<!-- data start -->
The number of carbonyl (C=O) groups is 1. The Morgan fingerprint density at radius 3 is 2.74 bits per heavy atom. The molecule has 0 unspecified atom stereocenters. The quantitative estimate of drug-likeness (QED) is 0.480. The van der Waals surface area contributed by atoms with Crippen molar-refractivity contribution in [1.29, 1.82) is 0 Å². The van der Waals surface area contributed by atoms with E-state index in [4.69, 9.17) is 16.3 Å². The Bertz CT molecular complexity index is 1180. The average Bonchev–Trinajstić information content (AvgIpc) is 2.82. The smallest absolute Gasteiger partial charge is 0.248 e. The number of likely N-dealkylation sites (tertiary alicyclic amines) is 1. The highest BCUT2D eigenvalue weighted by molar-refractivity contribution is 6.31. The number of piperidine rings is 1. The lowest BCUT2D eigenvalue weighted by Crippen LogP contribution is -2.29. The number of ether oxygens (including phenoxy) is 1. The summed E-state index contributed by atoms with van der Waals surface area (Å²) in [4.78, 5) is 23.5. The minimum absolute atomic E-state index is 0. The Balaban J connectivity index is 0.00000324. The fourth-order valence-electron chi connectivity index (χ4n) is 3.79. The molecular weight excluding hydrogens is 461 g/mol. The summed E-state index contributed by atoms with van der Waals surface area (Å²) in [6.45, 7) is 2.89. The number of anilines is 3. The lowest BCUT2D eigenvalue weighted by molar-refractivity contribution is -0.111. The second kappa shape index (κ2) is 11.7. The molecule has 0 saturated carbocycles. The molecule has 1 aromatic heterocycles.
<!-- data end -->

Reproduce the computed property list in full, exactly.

The number of carbonyl (C=O) groups is 1. The Morgan fingerprint density at radius 3 is 2.74 bits per heavy atom. The molecule has 0 unspecified atom stereocenters. The quantitative estimate of drug-likeness (QED) is 0.480. The van der Waals surface area contributed by atoms with Crippen molar-refractivity contribution in [1.29, 1.82) is 0 Å². The van der Waals surface area contributed by atoms with E-state index in [4.69, 9.17) is 16.3 Å². The Bertz CT molecular complexity index is 1180. The average Bonchev–Trinajstić information content (AvgIpc) is 2.82. The smallest absolute Gasteiger partial charge is 0.248 e. The number of likely N-dealkylation sites (tertiary alicyclic amines) is 1. The highest BCUT2D eigenvalue weighted by molar-refractivity contribution is 6.31. The number of piperidine rings is 1. The lowest BCUT2D eigenvalue weighted by Crippen LogP contribution is -2.29. The number of ether oxygens (including phenoxy) is 1. The summed E-state index contributed by atoms with van der Waals surface area (Å²) in [4.78, 5) is 23.5. The minimum absolute atomic E-state index is 0. The Balaban J connectivity index is 0.00000324. The fourth-order valence-electron chi connectivity index (χ4n) is 3.79. The molecular weight excluding hydrogens is 461 g/mol. The summed E-state index contributed by atoms with van der Waals surface area (Å²) in [6.45, 7) is 2.89. The number of anilines is 3. The lowest BCUT2D eigenvalue weighted by molar-refractivity contribution is -0.111. The second kappa shape index (κ2) is 11.7. The molecule has 0 saturated carbocycles. The molecule has 1 aromatic heterocycles.